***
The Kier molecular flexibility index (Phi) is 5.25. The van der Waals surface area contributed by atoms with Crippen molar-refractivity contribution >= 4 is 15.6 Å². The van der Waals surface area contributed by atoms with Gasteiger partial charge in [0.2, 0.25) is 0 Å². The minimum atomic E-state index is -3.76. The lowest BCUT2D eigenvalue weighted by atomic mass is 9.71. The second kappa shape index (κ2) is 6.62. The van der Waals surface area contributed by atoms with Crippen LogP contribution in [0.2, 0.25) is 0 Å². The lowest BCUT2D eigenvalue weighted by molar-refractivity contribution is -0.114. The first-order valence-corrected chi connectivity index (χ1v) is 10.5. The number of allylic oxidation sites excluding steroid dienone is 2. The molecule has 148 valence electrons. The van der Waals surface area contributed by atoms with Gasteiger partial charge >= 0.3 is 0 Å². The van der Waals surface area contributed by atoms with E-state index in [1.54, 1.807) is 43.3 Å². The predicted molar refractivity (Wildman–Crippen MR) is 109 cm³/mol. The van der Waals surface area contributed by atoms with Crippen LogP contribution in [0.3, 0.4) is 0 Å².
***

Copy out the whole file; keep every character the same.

The Kier molecular flexibility index (Phi) is 5.25. The van der Waals surface area contributed by atoms with Crippen molar-refractivity contribution >= 4 is 15.6 Å². The van der Waals surface area contributed by atoms with Gasteiger partial charge in [0.2, 0.25) is 0 Å². The minimum atomic E-state index is -3.76. The lowest BCUT2D eigenvalue weighted by atomic mass is 9.71. The second kappa shape index (κ2) is 6.62. The van der Waals surface area contributed by atoms with Crippen LogP contribution in [0.2, 0.25) is 0 Å². The lowest BCUT2D eigenvalue weighted by molar-refractivity contribution is -0.114. The first-order valence-corrected chi connectivity index (χ1v) is 10.5. The number of allylic oxidation sites excluding steroid dienone is 2. The molecule has 148 valence electrons. The van der Waals surface area contributed by atoms with Gasteiger partial charge >= 0.3 is 0 Å². The van der Waals surface area contributed by atoms with E-state index in [1.54, 1.807) is 43.3 Å². The predicted molar refractivity (Wildman–Crippen MR) is 109 cm³/mol. The van der Waals surface area contributed by atoms with Crippen LogP contribution in [0.3, 0.4) is 0 Å².